Flawed and imperfect but occasionally worthy of admiration and appreciation.
Director Manuel Martín Cuenca’s Cannibal won the 2013 Goya Award (the Spanish equivalent of the Oscars) for best cinematography. It’s not hard to see why. Pau Esteve Birba’s cinematography is eerie and elegant, and it helps set the mood for Cuenca’s dark, unsettling story about a quiet tailor who harbors the secret double life of a man with a taste for human flesh.
Considering its lurid premise, Cannibal is oddly reserved in how it tells its story. The film begins with a striking opening shot, a long, unbroken scene, shot from a distance, of a couple at a gas station at night. It’s a slow and ponderous scene that ends with the point of view of protagonist and titular cannibal Carlos (Antonio de la Torre). The shot is reminiscent of the incredible shot in The Bling Ring when the hapless teen criminals rob Audrina Patridge’s glass, steel cube house as the building’s light emanates out through the nighttime shadows. Like that film, and even more closely aligned with Michael Haneke’s directorial coolness, Cannibal is detached and distant from its subject matter. This makes the film often frustrating, but it also leads to some of its most disturbing moments where the uncertainty and ambiguity leaves us with startling horrors.
Carlos stalks the couple from the gas station and veers their car off the road. From the wreckage, he pulls out only the woman (tellingly, he only eats women), and he proceeds to bring her to a cabin tucked away in the mountains. Gruesome as what takes place is, Cuenca shows restraint in how he films this and later scenes. While it’s implied that Carlos butchers the woman, his actions take place off-screen with only a single rivulet of blood shown to suggest the horrors just out of sight. The film elides the Grand Guignol visions of fiction’s most famous cannibal Hannibal Lector. Instead, Cannibal plays more like psychological horror, placing Carlos under a microscope and asking us to try to understand him.
In its interest in the banality of evil, the film has more than a few things in common with The Vanishing. Much of the film’s first hour is so utterly mundane, showing the details of Carlos’ day-to-day life. At times, this can make it easy to forget that Cannibal is at its core a horror movie that just happens to have a lot of art house rigor. From what we see of Carlos’ life, we come to realize that he leads a solitary, hermit-like existence. This is shaken up by the arrival of new neighbor Alexandra (Olimpia Melinte), a flighty woman who recently moved from Romania. Carlos yearns for her but is too fearful to make a connection. His encounters with Alexandra, needless to say, do not end well.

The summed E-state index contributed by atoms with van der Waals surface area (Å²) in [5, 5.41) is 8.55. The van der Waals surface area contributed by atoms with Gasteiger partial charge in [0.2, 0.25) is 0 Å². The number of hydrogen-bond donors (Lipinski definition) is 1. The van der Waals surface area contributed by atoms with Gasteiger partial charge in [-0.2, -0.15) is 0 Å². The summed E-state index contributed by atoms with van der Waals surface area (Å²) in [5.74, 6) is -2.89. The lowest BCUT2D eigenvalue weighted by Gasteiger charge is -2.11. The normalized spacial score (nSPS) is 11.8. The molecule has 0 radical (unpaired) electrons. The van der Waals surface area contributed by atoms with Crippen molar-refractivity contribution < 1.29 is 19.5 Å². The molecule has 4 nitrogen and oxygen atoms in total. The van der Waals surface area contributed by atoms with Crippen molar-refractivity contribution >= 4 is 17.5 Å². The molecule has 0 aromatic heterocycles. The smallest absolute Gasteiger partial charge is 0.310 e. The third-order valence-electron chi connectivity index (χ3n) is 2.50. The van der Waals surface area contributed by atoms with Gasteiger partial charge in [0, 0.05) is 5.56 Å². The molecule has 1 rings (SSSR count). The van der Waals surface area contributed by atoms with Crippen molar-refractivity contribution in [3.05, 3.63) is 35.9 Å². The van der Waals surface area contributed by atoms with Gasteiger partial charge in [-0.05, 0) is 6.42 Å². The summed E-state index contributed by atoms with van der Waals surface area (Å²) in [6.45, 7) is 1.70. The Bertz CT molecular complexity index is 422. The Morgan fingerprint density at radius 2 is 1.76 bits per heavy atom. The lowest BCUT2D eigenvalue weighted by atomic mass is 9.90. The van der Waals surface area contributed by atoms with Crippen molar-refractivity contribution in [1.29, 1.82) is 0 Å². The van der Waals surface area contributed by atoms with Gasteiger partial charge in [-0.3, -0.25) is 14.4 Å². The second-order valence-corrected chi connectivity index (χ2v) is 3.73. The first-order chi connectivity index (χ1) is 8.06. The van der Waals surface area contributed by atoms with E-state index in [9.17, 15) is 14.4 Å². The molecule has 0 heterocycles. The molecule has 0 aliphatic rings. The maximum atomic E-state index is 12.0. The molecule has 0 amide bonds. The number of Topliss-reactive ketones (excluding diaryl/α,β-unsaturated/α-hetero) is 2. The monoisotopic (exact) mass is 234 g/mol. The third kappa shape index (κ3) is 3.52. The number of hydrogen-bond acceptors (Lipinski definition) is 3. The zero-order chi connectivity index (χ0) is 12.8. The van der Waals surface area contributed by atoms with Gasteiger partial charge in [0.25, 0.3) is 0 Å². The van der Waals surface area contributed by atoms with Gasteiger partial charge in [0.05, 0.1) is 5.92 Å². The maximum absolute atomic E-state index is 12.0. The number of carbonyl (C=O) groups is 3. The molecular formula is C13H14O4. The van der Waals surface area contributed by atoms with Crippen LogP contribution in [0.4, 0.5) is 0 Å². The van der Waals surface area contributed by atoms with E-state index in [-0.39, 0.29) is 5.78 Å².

But this is just the beginning of Carlos’ troubles. Soon after her disappearance, Alexandra’s twin sister Nina (also Melinte, doing some great work delineating the two parts) arrives and starts asking questions. Much as Carlos tries to resist getting drawn in, he ends up slowly insinuating himself into Nina’s life and her investigation. The film never makes it clear whether Carlos does this due to an unexpected second chance opportunity at the previously botched relationship or in hopes of covering up his involvement in the disappearance. Honestly, motivations are thin in the film. While initially this is intriguing and engaging, the opaqueness wears itself thin. Unlike the psychological puzzles of, say, Morvern Callar or Under the Skin — and despite how good de la Torre is at compellingly revealing Carlos’ inner emotional turmoil — Cuenca just doesn’t have enough command of his material for this be consistently tantalizing and rewarding.
At the film’s center is the suggestion of the possibility that the beauty Nina might tame the beast Carlos. This Beauty and the Beast tale has more Jean Cocteau than Walt Disney in it, filled as it is with sinister and Freudian undercurrents (The film begins with the epitaph “IN MEMORY OF MY MOTHER”, and it’s heavily implied that Carlos has some serious mommy issues). The one concrete answer to Carlos’ behavior is his periodic church attendance. Carlos is a deeply repressed individual, especially sexually, and much of this likely stems from his devout Catholic background. Carlos uses murder and cannibalism as a substitution for actual sexual experiences, which he has never actually had. The film hints at Carlos’ actions being a kind of transubstantiation. The consumption of the flesh is tantamount to being able to possess that flesh in a way Carlos is incapable of within the purview of traditional, polite society. Carlos has taken Catholicism’s complicated relationship of conflating guilt and desire and turned it into his whole unsteady mental foundation.
It’s fitting that Carlos’ profession is that of a tailor. He, like the film surrounding him, is buttoned down to seem more substantial and wholly good than he is. Cuenca stretches the film’s premise out beyond what it’s capable of withstanding (even only at nearly two hours it feels its length, and it probably should have been cut down about a half hour shorter). Occasionally this pays off in disquieting scenes that cut through the film’s chilly demeanor. But more often it makes the film feel indulgent and not completely conceived or thought through. Birba’s impressive, alluring surfaces cannot hide that there is too much lacking at heart. If we are, forgive the lame use of the idiom, what we eat, Cannibal is all too human, flawed and imperfect but occasionally worthy of admiration and appreciation.